Lord Browne-Wilkinson said that because the lender, Barclays Bank, did not explain the implications of the transaction to her and did not recommend that she seek independent legal advice, she is freed from the charge.
But the ruling emphasized that a wife can only be released from her obligations if her partner has misrepresented the situation, has had undue influence, or has otherwise wronged her legally.
At Westminster yesterday, Mrs O'Brien said: 'This has cost me a lot . . . but if it helps some people to keep their homes . . . then it's worth it.'
Pat Griffiths, national coordinator of the Bank Action Group, which helped Mrs O'Brien publicise her case, estimates that 'thousands' of women in Britain are in similar situations.
Belinda Fahlberg, an Australian solicitor with the Family Law Group at Oxford University, said the case is part of an international phenomenon, known in Australia as 'sexually transmitted debt'.
But the British Bankers Association said that the judgment is unlikely to have any implications for British banks, because they have been following the Law Lords' recommended procedures under a voluntary code of conduct since 1992. A spokeswoman said: 'The judgment has fairly specific connotations and the number of cases it will affect is very small'.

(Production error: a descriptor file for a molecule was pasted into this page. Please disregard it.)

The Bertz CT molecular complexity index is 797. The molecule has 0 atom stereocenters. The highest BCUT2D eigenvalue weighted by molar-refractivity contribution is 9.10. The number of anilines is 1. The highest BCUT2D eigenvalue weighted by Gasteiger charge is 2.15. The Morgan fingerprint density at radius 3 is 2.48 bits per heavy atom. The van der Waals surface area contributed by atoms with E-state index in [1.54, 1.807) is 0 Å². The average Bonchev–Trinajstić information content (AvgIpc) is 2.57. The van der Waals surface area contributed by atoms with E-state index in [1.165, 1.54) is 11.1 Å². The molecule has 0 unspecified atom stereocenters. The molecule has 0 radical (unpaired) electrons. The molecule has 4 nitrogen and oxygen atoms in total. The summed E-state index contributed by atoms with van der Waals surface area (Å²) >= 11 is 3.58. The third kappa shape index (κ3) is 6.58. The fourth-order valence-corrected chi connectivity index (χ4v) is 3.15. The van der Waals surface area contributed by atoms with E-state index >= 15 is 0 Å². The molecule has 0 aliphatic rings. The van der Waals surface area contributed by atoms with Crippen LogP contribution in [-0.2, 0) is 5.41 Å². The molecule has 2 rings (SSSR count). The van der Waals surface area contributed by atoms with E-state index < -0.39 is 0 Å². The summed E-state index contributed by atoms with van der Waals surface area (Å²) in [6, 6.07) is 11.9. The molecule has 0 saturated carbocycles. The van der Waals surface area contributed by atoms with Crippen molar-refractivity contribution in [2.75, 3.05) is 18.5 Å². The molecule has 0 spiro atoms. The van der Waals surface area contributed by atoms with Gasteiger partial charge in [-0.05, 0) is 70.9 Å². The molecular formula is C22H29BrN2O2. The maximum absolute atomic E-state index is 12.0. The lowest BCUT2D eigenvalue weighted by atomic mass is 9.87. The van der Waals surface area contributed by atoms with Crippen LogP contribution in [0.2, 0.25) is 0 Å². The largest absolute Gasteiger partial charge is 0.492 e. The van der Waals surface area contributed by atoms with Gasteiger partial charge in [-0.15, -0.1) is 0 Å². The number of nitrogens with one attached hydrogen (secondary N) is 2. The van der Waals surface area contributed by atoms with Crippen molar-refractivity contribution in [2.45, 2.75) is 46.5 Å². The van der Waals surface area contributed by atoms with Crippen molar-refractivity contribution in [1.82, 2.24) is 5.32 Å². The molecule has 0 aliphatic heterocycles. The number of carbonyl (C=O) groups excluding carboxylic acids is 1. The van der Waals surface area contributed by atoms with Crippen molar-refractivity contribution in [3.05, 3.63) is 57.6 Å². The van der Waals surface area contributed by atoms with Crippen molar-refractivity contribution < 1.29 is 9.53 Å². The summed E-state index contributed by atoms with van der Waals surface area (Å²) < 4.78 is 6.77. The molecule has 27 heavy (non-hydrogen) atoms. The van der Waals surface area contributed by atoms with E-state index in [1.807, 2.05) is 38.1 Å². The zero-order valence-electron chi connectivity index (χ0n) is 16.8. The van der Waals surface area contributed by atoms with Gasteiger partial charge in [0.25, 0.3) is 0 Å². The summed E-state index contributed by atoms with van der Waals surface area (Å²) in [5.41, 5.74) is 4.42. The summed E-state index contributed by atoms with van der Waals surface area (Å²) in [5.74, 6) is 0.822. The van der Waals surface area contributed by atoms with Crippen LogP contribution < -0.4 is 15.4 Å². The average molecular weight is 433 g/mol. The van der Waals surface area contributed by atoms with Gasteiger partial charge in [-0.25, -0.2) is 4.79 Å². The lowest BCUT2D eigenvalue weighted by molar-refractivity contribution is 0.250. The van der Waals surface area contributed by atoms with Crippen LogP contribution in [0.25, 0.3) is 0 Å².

Mr O'Brien, a chartered accountant, had an interest in a company, Heathrow Fabrications Ltd, which in 1987 frequently exceeded its overdraft. When Barclays agreed that Mr O'Brien could increase the overdraft to pounds 135,000, Mrs O'Brien was required to sign a document for a second mortgage on the family home, as security for Mr O'Brien's debts.
Mr O'Brien told his wife that she was guaranteeing a pounds 60,000 loan for three weeks. She took him on trust, and the bank branch failed to explain the loan to Mrs O'Brien or recommend that she take independent financial advice.
In months, the debt had mounted to pounds 154,000 and her home was about to be repossessed. Mrs O'Brien lost her case against repossession but the decision was overturned by the Court of Appeal, which said banks have a special duty of care to wives who provide security for their husband's debts. She repaid the pounds 60,000 she believed she was liable for, but Barclays took the case to the House of Lords to recover the rest. The O'Briens are still living together.